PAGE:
April 23rd 2005


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Articles from this issue:

COVER STORY: INTERNATIONAL AFFAIRS: The legacy of John Paul II

EDITORIAL: Telstra: the latest push for privatisation

CANBERRA OBSERVED: Howard to use Canberra power against states

EDUCATION: Cutting university places in the not-so-clever country

TRADE: Where do we go next with Japan?

FAMILY LAW: 'No-fault' principle undermines marriage

HISTORY: The Vietnam War - 30 years on

STRAWS IN THE WIND: A society of hoons? / The Nobel committee's Syllabus of Errors / The triumph of Roma

ASIA: China's burgeoning naval power

ECONOMIC DEVELOPMENT: Taiwan's high-tech industry: lessons for Australia

INDONESIA: Obstacles to an Indonesian partnership

CLIMATE: Kyoto: why we should be sceptical

BOOKS: FORGOTTEN ARMIES: The Fall of British Asia, 1941-1945

BOOKS: Despite the Barking Dogs, by Stanislaw Gotowicz

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CANBERRA OBSERVED:
Howard to use Canberra power against states




News Weekly, April 23, 2005
Is Prime Minister Howard preparing to repudiate federalism - one of the central tenets of Australian conservatism?

John Howard appears to have been slightly stung by recent criticism that he has all but abandoned one of the chief tenets of the Liberal Party - that of protecting the rights of the states.

But at the same time the Prime Minister is showing no sign whatsoever of backing away from what now appears to be the theme of his fourth term - a recasting of federalism and a championing of centralism at the expense of the states.

In a major speech to the Menzies Research Centre, Mr Howard outlined some of the recent discussion and claimed that there had been a major misunderstanding of the Government's reform direction.

He declared that his Government had no desire to abolish the states or to grab any of their powers.

"Where we seek a change in the federal-state balance, our goal is to expand individual choice, freedom and opportunity, not to expand the reach of the central government,'' he said. "The goal is to free the individual, not to trample on the states.''

Federal role

However, Mr Howard then went on to discuss the necessity of the Federal Government moving into the previous state domains of industrial relations, education and health.

Unlike Sir Robert Menzies, Mr Howard has never been a particularly strong supporter of states' rights, but it is becoming increasingly clear his centralism is stronger than anyone imagined.

Senior ministers including Brendan Nelson and Tony Abbott have picked up on the thinking of their boss and have begun laying the groundwork for major advances by the national government.

However, Mr Howard is now insisting that any changes to the federal system will be incremental rather than revolutionary.

In his speech, Mr Howard said that the nationalisation of the economy had meant many of the old ways of running government had changed. For example, while Menzies was a defender of the old industrial relations system of conciliation and arbitration, the course of history had superceded these old concepts.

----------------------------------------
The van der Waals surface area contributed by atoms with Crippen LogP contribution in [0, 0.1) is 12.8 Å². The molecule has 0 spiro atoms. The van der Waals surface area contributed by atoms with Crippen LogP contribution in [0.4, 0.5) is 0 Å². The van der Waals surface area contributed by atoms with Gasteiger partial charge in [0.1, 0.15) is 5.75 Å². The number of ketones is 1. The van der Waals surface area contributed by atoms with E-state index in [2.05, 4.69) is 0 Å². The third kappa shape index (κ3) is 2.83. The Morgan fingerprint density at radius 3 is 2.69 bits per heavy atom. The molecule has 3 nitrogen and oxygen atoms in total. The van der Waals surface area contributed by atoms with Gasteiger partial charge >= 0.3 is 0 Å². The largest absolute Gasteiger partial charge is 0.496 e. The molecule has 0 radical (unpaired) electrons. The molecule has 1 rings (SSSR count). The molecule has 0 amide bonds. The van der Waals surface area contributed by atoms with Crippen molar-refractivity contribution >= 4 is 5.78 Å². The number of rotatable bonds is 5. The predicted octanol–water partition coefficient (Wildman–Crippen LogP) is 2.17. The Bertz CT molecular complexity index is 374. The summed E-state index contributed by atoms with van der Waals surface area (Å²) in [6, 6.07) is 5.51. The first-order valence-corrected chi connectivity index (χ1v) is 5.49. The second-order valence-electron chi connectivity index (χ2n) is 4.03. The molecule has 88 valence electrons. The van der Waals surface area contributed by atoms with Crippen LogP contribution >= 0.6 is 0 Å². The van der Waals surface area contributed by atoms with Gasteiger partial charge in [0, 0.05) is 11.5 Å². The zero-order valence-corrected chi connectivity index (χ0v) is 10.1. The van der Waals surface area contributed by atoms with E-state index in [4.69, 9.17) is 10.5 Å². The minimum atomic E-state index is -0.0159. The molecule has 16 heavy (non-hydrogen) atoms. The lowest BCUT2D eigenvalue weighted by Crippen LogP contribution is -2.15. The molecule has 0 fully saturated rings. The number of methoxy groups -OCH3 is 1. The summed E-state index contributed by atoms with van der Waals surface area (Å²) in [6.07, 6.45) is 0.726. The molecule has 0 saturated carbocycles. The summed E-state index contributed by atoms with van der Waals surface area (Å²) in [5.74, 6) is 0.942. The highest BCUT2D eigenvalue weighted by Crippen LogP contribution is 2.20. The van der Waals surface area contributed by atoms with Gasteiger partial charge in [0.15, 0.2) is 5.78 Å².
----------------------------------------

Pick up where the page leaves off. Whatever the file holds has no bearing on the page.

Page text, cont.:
Mr Howard also said that the states themselves regularly trampled on local governments and over-ruled schools trying to insist on strict anti-drugs policies.

And he claimed that the GST had given the states far greater autonomy than ever before. "No government in 60 years has given the states more fiscal autonomy to fulfil their constitutional responsibilities,'' Mr Howard claimed.

Nevertheless, because the Federal Government still collects the GST, the states are still in a position where they have to go cap-in-hand to Canberra, and even now are being threatened with retribution by Treasurer Peter Costello if they don't agree to abolish some indirect taxes.

Mr Howard's other new centralist babies are the new federal technical colleges, which will be built in competition with state-run institutions - certainly the biggest foray by the Federal Government into the education system in decades.

The Prime Minister claims his Government is simply stepping in where eight different state systems are failing to deliver what the Government needs.

"The end result will be less, not more, bureaucracy and greater choice and opportunity for Australia's young people,'' he said.

Mr Howard's defence of his new centralism can be summed up in his claim that Australians are a "non-ideological, pragmatic and empirical people''.

"They want governments to deliver outcomes, not make excuses,'' he said. "They want governments that take responsibility, not states of denial.''

In other words, Australians want what works.

The one thing that stands in the way of Mr Howard's utilitarianism is history and the fact his Government, with its conservative instincts, will not always be in power.

It is all very well pointing out that state governments may be inefficient, over-bureaucratic and running out of ideas. But, by slowly whittling away power from the states simply to deliver outcomes, he sets incrementally dangerous precedents.

A future government (and not necessarily a Labor one) could use over-weaning federal powers to change the lives of Australians in all sorts of disastrous ways and there would be no way of stopping them.

The dispersal of power is vital to personal freedom and democracy in Australia and the states play a vital role in restricting that total centralisation of power in one place and with one or a few people.

Mr Howard should always remember that Canberra was and should always be a concession and a compromise, not an end goal in itself.




























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